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Archive for August, 2012


A return to the Midlands was in order and so Kevin, Geoff and I made arrangements to camp in our usual place and fish the Trent.  Both Geoff and I had already paid a visit to the Trent a while back but this would be Kev’s first visit of the season, so we hoped it would be a little easier than the last one.

The forecast was for some pretty heavy rain on the Wednesday but Tuesday sounded dry and the weather was at least warm.  By the time we set up the tents and arrived at the river it was almost 7pm.  I wandered upstream quite some distance and decided on a two pronged attack.  I would fish one round around half way and the other, more powerful rod, would be cast as far across and into the main flow as possible.  The closer rod was set-up with pretty much standard Trent tactics in mind: a large open end feeder packed with pellets and plugged with groundbait.  I used 14lb mainline and a 10lb Sufix coated hooklink, which was about 3 feet long.  The second rod was pretty much the same but because of the distance I was hoping to fish I dispensed with the feeder and used a shorter hook length.

Constant casting with the feeder rod every few minutes started to build up the swim, whilst the other rod would be left to its own devices.  If one rod started to produce good results, then I planned to mirror that with the second rod.  As it turned out the feeder rod at the half way mark produced the only action and eventually I brought in the distance rod and set that up with a feeder and fished the same area.

The fishing was fairly slow for me really.  I ended the night with just 5 barbel but one was a decent one at 9lb 15oz.  Geoff was finding it similarly slow going, whilst Kevin had not had a fish.  However that soon changed after midnight.  Suddenly Kev was getting a bite a chuck.  So we fished through until 2.30am when we just couldn’t fish any longer.  Kev ended up with 9 barbel to around 9lbs.

So not a bad start I suppose but not brilliant for the Trent.  The river was much lower and clearer now and after the high levels that it had for most of the last 2 or 3 months, was fishing understandably slower.  So the next morning we headed to the farm shop for breakfast (full English with chips…..yummy) and then we headed to the river again around late lunchtime.  Kev headed for the same swim as the night before and I headed to the upper limits of the fishery.  It was a bloody long walk but the area looked very good.  Here the main flow was about halfway and the river a little narrower.  Geoff ended up about halfway between me and Kevin.

Again I opted to fish two rods about halfway out into the main flow.  Both rods were cast every 5 or 6 minutes throughout the afternoon to keep plenty of bait going in and hopefully pull those large shoals of barbel in.  Two fish came to my rods during the afternoon, whilst the others struggled for a bite.  Kevin opted to fish a lighter set-up and hopefully get amongst the roach.  It worked and he caught numerous decent roach but lost one at the net that he thought might just go 2.  I also managed a nice roach which looked around the 1lb mark.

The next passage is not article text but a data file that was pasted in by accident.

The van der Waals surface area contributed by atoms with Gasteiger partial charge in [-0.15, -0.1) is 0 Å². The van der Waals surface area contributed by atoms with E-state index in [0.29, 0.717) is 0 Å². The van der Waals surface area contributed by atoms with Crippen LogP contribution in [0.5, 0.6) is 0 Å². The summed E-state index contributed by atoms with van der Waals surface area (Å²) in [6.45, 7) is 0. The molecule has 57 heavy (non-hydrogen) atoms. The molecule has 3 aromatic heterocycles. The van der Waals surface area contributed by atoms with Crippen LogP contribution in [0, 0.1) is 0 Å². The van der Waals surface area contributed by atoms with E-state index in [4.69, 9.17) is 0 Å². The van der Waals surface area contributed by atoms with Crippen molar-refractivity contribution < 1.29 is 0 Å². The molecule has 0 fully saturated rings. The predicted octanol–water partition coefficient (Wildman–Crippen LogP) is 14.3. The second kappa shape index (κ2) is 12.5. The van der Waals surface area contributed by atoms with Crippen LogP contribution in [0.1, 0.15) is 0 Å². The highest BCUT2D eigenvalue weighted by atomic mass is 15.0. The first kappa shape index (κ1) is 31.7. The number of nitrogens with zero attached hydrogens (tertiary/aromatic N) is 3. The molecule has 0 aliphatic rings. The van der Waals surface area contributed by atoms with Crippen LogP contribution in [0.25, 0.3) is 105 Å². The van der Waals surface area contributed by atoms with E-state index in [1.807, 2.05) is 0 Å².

Throughout the afternoon and early evening we were subjected to some very heavy rains and a thunderstorm.  Luckily I had managed to set the brolly up just prior to the heavens opening.  Eventually the banks started to get a little treacherous and on one occasion I did a sort of Harold Lloyd impression and went arse over tit.  No harm done, just a bruised backside for my troubles.  Eventually the rain eased off and the remainder of the night was dry.

During the two days we were there, numerous narrow boats and big cruisers plowed up and down the river.  They are always respectful and remain about halfway out, thus avoiding angler’s lines.  However one decided to come through less than a quarter of the way across and by the time I saw it, it was almost too late.  Due to the trees to my right (upstream) I often couldn’t see the boats until they were almost on top of me.  Generally of course you could hear them coming but because of the heavy rain, my hearing was diminished.  So I managed to sink the line on the first rod in lightening quick time but as I grabbed the second rod, the narrow boat went straight through the line and started to take line.  I didn’t fancy my chances at landing this one, so had to pull for a break.  There was much arm waving and head shaking but I did manage to resist the temptation of hurling abuse at the man and his wife at the wheel.  She watched as I jumped up and down and shaking my fists like Basil Fawlty and must have got the message, because by the time they reached Geoff they had steered the boat across to the other side.

As the light faded so things began to hot up.  I started to get steady action throughout the night and despite loosing a couple of fish and missing a couple of wraparounds I ended up with a dozen barbel.  They were mostly small to medium sized barbel but a couple may have gone 7-8lbs.  Geoff also found a few fish taking 7 but unfortunately Kevin couldn’t replicate the action from the previous night and only managed one fish.  Sadly I think he lost a couple too.  By the end of the night I was getting knocks and twitches as soon as I cast out.  Unfortunately we were running out of time.  We had decided to pack up earlier than the previous night, as we were heading home early the next morning.

So ended another Midlands sortie and no doubt there’ll be a few more before the end of the season.  What I’d like to do is come up in the autumn and fish for those lovely roach…….

 

 

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The last few weeks haven’t produced much opportunity to fish due to work commitments.  So I’ve had to do the work thing and the family thing, visiting numerous family members (which is certainly no hardship) and basically be Mr Grumps due to the lack of fishing.